Myopathy is a general term referring to any disease that affects the muscles that control voluntary movement in the body. Patients experience muscle weakness due to a dysfunction of the muscle fibers. Some myopathies are genetic and can be passed from parent to child. Others are acquired later in life and can be due to autoimmune disease, known as myositis, metabolic disorders or other causes. Myopathies are a group of disorders that are characterized by a primary structural or functional impairment of the skeletal muscle. These diseases usually affect muscles without involving the nervous system, thus resulting in muscular weakness. The latter represents one of the most common complaints among patients presenting to family physicians or neurology specialists. Nevertheless, fatigue, exercise intolerance, and myalgias can also occur in a plethora of non-myopathic conditions. Therefore, a comprehensive evaluation of each patient should include a thorough examination and a combination of adequate laboratory, radiologic, electrodiagnostic, and pathologic studies.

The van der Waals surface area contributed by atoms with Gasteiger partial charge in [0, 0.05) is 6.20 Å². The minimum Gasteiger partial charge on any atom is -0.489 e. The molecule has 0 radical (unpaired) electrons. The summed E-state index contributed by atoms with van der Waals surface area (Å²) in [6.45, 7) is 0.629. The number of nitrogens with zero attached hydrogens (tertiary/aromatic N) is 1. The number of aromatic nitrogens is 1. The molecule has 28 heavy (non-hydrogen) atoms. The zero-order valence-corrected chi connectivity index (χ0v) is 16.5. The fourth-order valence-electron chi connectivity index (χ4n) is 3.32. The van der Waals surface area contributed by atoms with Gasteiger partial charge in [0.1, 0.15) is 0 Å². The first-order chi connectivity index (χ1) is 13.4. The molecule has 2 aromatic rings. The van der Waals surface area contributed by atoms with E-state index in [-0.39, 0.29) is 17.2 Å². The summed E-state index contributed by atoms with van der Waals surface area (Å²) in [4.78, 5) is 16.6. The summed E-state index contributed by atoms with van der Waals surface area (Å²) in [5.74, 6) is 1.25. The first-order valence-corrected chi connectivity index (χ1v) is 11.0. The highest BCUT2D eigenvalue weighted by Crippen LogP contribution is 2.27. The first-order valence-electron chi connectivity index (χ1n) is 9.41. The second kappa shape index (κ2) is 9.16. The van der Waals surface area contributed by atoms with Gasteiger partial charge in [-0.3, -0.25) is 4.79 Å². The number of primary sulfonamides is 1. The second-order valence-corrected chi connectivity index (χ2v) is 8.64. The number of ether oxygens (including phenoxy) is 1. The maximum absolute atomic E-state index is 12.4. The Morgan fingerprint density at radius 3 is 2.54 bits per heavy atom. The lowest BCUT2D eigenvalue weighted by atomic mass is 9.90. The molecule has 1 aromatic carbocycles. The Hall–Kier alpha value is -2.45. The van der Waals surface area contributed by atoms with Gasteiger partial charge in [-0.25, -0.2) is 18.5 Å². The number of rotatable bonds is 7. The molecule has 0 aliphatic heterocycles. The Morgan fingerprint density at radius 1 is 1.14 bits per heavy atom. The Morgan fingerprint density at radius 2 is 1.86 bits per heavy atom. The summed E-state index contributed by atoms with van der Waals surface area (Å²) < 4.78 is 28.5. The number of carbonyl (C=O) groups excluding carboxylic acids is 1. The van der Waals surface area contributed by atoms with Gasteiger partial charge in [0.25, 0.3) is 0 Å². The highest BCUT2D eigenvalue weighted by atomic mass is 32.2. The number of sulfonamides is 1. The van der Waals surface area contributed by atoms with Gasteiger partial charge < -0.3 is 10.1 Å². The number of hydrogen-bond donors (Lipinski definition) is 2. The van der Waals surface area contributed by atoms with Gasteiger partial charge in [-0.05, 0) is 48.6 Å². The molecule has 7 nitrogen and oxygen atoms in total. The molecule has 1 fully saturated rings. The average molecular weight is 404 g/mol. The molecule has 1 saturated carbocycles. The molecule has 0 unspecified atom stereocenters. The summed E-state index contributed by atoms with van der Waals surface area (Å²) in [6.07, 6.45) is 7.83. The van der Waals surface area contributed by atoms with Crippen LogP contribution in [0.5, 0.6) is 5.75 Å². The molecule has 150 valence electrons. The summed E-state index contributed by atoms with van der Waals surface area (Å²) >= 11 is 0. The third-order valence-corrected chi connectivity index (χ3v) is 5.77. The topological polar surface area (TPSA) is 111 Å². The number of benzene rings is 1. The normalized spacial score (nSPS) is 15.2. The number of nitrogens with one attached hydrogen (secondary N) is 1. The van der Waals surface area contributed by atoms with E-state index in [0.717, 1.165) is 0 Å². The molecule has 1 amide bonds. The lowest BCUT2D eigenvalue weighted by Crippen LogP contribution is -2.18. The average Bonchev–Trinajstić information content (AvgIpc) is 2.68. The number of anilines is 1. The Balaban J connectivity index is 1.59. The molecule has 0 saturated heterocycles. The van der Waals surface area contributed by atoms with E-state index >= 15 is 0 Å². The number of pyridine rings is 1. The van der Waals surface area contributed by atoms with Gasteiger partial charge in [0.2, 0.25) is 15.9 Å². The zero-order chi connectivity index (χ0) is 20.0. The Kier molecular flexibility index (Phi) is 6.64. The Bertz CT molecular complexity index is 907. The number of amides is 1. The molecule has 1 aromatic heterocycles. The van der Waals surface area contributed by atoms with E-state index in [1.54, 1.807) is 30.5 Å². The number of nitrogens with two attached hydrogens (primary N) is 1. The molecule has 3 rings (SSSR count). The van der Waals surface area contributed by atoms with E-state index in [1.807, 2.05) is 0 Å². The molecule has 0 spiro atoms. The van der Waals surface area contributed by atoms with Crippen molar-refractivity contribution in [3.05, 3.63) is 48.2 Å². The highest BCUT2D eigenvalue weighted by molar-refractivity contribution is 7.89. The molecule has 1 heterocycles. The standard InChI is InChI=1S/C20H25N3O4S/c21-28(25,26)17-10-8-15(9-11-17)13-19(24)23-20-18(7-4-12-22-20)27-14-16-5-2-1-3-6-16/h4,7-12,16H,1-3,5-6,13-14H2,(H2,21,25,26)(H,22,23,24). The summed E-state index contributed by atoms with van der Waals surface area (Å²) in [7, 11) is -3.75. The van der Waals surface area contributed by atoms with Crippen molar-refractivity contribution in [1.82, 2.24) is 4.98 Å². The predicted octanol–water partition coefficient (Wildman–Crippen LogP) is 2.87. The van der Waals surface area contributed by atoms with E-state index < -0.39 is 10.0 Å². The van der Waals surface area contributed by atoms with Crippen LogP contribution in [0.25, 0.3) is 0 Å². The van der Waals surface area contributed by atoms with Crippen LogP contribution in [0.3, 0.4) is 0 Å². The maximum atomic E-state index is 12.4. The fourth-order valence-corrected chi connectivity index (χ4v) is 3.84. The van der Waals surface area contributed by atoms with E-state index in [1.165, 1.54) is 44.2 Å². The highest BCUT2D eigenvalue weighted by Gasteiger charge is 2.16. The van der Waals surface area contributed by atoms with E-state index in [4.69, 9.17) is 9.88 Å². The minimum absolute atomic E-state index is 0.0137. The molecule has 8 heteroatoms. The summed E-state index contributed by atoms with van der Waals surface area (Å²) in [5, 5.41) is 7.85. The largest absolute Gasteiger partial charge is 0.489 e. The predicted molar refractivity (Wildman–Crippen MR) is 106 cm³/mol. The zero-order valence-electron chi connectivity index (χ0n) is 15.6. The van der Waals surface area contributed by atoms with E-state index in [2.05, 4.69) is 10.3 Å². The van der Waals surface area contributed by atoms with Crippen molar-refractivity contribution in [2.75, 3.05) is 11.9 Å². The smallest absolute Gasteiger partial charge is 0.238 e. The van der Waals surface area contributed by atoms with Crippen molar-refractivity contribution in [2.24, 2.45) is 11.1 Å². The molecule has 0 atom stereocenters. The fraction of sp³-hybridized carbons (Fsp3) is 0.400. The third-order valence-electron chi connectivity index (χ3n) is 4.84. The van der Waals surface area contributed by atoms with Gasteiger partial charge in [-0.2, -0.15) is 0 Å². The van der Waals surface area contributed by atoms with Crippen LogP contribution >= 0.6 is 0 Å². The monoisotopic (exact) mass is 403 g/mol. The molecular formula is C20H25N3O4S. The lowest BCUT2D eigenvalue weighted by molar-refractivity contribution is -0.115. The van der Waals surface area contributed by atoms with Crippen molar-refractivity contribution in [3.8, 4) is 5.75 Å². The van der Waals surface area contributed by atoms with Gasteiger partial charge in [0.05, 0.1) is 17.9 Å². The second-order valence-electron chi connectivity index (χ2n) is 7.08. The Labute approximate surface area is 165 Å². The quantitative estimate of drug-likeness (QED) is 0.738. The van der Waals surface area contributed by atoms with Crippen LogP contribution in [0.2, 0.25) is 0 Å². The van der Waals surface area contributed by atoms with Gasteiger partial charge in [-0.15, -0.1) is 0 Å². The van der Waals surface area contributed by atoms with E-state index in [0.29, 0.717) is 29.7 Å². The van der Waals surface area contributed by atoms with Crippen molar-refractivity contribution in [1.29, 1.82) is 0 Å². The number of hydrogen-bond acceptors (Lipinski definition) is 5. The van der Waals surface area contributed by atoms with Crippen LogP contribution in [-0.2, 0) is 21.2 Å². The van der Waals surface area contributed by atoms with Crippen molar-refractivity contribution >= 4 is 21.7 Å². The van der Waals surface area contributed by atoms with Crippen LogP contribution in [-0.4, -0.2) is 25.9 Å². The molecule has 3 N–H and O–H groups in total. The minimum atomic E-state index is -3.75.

There are several different types of genetic myopathies, most of which have similar symptoms. These include:

  • Muscle weakness
  • Motor delay
  • Respiratory impairment
  • Bulbar muscle dysfunction (malfunction of the muscles responsible for swallowing and speech)

Myopathies can manifest with either “negative” or “positive” symptoms. Negative symptoms include muscle weakness, exercise intolerance, and fatigue, whereas the positive symptoms usually encompass cramps and myalgias with occasional contractures, as well as myotonia, and myoglobinuria.

Weakness is the most common and most reliable clinical indicator of myopathy. The affected individuals can experience difficulty performing tasks that require the use of proximal muscles, such as getting up from a chair, lifting objects, or climbing steps. Distal weakness is less common, although it can be the most prominent symptom in certain types of myopathies such as inclusion body myositis, myotonic dystrophy, and genetic distal myopathies.